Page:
Blogger Alex K said...

As you say, Eloi and Morlock both exhibit certain characteristics that are often used in describing humans (intelligence, emotions, morality, etc.) Since the Time Traveller is placed in the time and space that is foreign, without the knowledge of the environment and the context of the two "races" and how they evolved, he must rely on the aforementioned characteristics when observing the two races and trying to attribute what fraction of humanity is still detectable.

From my previous posting (1/28 8:48A), someone anonymously posted: "I don't think that the Morlocks are immoral, because there is a reason why the Morlocks turned into the way they are." The Time traveller fails to recognize the events that led to the bipolar society and uses the context he is familiar with - his current time – in order to make judgment. I think it is important to note that while he dismisses Morlocks as “inhuman sons of men,” when positioned into futuristic environment/stimuli, he also becomes “inhumane” – he turns violent against Morlocks and reveals his yearning to murder them.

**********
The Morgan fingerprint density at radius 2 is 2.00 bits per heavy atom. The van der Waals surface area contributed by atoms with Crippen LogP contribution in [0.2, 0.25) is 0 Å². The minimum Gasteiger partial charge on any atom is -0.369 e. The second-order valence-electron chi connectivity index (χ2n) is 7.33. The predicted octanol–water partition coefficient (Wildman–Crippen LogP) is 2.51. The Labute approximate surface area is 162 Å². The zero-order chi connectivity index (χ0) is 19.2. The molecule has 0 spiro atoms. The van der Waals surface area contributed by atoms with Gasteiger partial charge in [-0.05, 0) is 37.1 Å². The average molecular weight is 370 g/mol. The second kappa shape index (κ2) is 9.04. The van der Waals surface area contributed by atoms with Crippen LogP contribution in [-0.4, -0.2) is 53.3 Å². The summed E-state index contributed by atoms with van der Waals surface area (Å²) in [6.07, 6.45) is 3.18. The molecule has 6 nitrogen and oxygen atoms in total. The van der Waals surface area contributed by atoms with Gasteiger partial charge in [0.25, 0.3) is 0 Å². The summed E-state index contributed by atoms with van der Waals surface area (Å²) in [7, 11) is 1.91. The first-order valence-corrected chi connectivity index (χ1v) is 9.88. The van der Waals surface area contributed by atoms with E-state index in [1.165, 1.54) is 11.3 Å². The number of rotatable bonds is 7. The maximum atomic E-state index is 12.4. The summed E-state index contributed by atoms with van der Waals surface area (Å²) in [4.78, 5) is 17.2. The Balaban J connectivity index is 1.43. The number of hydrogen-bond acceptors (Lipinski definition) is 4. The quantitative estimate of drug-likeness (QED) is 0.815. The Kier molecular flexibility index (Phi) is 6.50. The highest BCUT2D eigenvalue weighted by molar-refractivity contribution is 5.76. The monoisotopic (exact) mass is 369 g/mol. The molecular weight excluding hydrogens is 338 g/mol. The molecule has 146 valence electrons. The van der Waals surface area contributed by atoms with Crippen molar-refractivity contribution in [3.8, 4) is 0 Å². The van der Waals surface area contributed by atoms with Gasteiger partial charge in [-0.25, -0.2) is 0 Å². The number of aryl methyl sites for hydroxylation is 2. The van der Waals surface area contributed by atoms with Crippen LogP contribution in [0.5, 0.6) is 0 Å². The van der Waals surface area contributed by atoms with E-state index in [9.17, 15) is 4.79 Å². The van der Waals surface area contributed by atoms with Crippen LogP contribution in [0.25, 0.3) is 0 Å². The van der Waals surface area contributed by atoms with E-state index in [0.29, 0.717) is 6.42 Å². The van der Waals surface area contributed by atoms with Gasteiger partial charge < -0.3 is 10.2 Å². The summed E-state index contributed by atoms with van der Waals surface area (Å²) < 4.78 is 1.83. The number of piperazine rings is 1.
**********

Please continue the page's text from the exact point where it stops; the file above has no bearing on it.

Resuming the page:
2/04/2007 9:34 PM  
Blogger Eddie Nguyen said...

This comment has been removed by the author.

5/01/2007 3:54 AM  
Blogger Eddie Nguyen said...

I think it is an interesting point you bring up about how The Time Traveller viewed rhe Eloi as human-like because of their apparent emotion while disregarded the Morlocks' humanity despite their (human-like) intellect.

Though I think it is understandable to classify both emotionality and intelligence as characteristics of humanity, I think that Wells made this distinction deliberately as an allegory to remind us during our pursuits of intellectually-founded technology, not to forget what it is that truly makes us human--our compassion, our emotion.

Though many will argue that intelligence is what separates us from other animals, it is important to note that almost all animals possess forms of intelligence; it is only that we possess such a higher degree of intelligence that makes us different. However, what truly makes us unique compared to most other animals on the planet is our compassion, our ability to empathize and to love another not for what they can do for us (sorry dog lover's if you disagree) but for who they are. Compared to emotion, intelligence thus becomes a much less pertinent means of measuring humanity.

5/01/2007 4:06 AM